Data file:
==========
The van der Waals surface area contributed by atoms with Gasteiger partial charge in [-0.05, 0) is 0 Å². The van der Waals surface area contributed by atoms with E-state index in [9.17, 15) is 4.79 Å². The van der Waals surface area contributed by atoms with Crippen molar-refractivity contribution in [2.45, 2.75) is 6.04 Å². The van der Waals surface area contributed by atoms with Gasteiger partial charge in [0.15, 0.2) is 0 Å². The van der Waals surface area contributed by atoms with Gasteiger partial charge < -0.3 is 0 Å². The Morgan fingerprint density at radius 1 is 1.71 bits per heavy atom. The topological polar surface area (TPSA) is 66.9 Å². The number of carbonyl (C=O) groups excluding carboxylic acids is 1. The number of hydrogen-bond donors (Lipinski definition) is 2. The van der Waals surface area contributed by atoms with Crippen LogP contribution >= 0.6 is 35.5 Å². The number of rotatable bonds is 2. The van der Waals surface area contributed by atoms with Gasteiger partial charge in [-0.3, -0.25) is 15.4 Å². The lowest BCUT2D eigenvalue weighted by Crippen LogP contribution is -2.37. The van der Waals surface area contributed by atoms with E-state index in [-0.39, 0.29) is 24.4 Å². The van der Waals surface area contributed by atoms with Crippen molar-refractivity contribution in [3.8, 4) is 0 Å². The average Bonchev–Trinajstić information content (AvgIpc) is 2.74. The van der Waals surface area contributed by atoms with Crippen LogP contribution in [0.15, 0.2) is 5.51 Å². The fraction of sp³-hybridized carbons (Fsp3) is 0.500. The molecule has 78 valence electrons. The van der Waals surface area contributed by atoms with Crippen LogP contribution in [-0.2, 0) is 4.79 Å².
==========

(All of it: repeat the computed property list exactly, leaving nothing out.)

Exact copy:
The van der Waals surface area contributed by atoms with Gasteiger partial charge in [-0.05, 0) is 0 Å². The van der Waals surface area contributed by atoms with E-state index in [9.17, 15) is 4.79 Å². The van der Waals surface area contributed by atoms with Crippen molar-refractivity contribution in [2.45, 2.75) is 6.04 Å². The van der Waals surface area contributed by atoms with Gasteiger partial charge in [0.15, 0.2) is 0 Å². The van der Waals surface area contributed by atoms with Gasteiger partial charge < -0.3 is 0 Å². The Morgan fingerprint density at radius 1 is 1.71 bits per heavy atom. The topological polar surface area (TPSA) is 66.9 Å². The number of carbonyl (C=O) groups excluding carboxylic acids is 1. The number of hydrogen-bond donors (Lipinski definition) is 2. The van der Waals surface area contributed by atoms with Crippen LogP contribution >= 0.6 is 35.5 Å². The number of rotatable bonds is 2. The van der Waals surface area contributed by atoms with Gasteiger partial charge in [-0.3, -0.25) is 15.4 Å². The lowest BCUT2D eigenvalue weighted by Crippen LogP contribution is -2.37. The van der Waals surface area contributed by atoms with E-state index in [-0.39, 0.29) is 24.4 Å². The van der Waals surface area contributed by atoms with Crippen molar-refractivity contribution in [3.8, 4) is 0 Å². The average Bonchev–Trinajstić information content (AvgIpc) is 2.74. The van der Waals surface area contributed by atoms with Crippen LogP contribution in [0.15, 0.2) is 5.51 Å². The fraction of sp³-hybridized carbons (Fsp3) is 0.500. The molecule has 78 valence electrons. The van der Waals surface area contributed by atoms with Crippen LogP contribution in [-0.2, 0) is 4.79 Å².